Like An Elephant

I think we’ve all felt this way at one time or another; smothered by well-intentioned people who don’t understand that even though on the outside we look ‘good,’ there’s a different story on the inside.

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4 thoughts on “Like An Elephant

  1. I always have a little stash I take with me into the hospital. Small bottle with mouthwash. My own face wipes – ditto with body wipes if it’s a hospital I know does not use their own (few do use the pop in the microwave ones, but they are great when they do). I take of course my toothbrush/paste if I can manage to get up to the sink or someone happens to bring me an ear dish. I can manage to use my drinking water and that to do my teeth from bed. Always take my brush and a bottle of my fav Oscar Blondi dry shampoo. If stuck without, you can use your baby power in your hair – also something I take in a tiny size with me. Works great for many freshen up things. I take my stuff in a fabric tote that zippers closed (like a Vera Bradley kind). I can always wash it afterwards when home – and being soft sided, lots squishes in, but it’s malleable and I can stuff it next to my side by the rail and it becomes part of my pillows – arm rest – whatever. It sadly takes being a patient too much to know these things – but I have what goes into my own stash bag down now. Brush and other things I did not mention. But anything you need for your personal stuff goes in. I always take lip balm of some kind too.Gone are the days they give you a whole bedside package. I always have to ask for lotion and Kleenex now most places.

    • Deer beach, I’m afraid I put myself at the mercy of what the hospital has and has not and if there’s a must have, I ask my husband to bring it from home. I’m lucky that recent hospitalizations have been short (KNOCK ON WOOD!) so the need for anything long term hasn’t arisen.

      That brings me to another thought, though. So much is taken from you when you go inpatient. You’re asked to be in one place at a certain time for tests, and that usually is your room. Or someone comes by and pokes and prods on THEIR schedule. Mealtimes are not on your schedule either. Do I hear a prison theme beginning? Freedom erodes, although only temporarily. As a nurse, I’ve seen ‘it’ from both sides and my perspective really changed, it made me such a more compassionate nurse, one with more empathy for what is often a terrifying experience of the unknown. It’s lonely ‘on the inside,’ and I actually welcomed people who came into my room, unless they disturbed my sleep or came to draw blood.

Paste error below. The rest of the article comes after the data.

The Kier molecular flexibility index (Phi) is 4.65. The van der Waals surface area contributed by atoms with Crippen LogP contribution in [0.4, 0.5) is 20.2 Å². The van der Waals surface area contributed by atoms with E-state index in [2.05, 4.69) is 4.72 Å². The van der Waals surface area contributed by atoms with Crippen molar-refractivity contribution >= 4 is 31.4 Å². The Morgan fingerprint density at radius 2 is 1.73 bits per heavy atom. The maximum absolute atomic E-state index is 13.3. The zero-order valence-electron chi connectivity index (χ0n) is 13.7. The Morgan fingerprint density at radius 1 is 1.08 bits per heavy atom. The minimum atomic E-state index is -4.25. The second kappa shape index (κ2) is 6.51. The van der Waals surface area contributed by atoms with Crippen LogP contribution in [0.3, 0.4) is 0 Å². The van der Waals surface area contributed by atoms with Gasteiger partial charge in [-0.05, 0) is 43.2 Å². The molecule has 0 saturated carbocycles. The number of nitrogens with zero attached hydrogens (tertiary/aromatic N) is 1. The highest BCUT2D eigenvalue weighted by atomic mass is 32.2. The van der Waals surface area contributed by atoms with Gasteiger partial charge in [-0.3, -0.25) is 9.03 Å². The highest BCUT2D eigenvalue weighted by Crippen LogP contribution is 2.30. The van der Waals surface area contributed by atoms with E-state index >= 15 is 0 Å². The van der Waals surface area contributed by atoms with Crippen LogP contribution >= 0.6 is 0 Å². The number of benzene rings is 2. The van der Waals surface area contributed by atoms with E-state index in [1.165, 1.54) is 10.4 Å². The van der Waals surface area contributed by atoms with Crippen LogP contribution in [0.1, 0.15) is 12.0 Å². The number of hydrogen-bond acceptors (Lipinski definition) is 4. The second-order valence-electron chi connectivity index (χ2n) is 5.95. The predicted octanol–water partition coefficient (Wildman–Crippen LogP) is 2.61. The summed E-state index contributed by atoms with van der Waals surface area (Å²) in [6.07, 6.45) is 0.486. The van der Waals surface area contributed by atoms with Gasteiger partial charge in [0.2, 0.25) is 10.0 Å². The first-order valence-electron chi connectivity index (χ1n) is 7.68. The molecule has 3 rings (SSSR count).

2. I came by from The Curvy Spine. I’m 56 and will be facing Scoliosis surgery in the next few months. I’m scared is an understatement. Little things by your bedside mean the world to us. I’m hoping and praying that I have caring nurses. I witnessed my 91 yr old mom in the hosp after she broke her hip, all I can say is thank God my sister and I were there for her. She passed away in the caring hands of HOSPICE. I would NOT let her stay in the hospital. Now it will be my turn. They say 10 days ???? with rehab.
    Thank you for sharing.
    Love Claudie from Canada

    • Claudie, I think that dealing with the unknown is the hardest thing to do and scoliolis surgery i a complete unknonwn to me. That said, I do talk to a gal regularly who has had surgery for her scoloiolis, so it’s not a stranger to her. If you’d like to contact her, we can exchange information if you complete the ‘contact Annie’ form; that way your e-mail address will only be seen by me,

      10 days of rehab; sounds pretty good. How long in the hospital? It probably depends on the nature of the surgery. I’d be so glad to coordinate any help and I think I know just the person who can help you; if you’d like a few tips from someone who has been there,…Fil out the form and I’ll get back to you asap! Love, Annie

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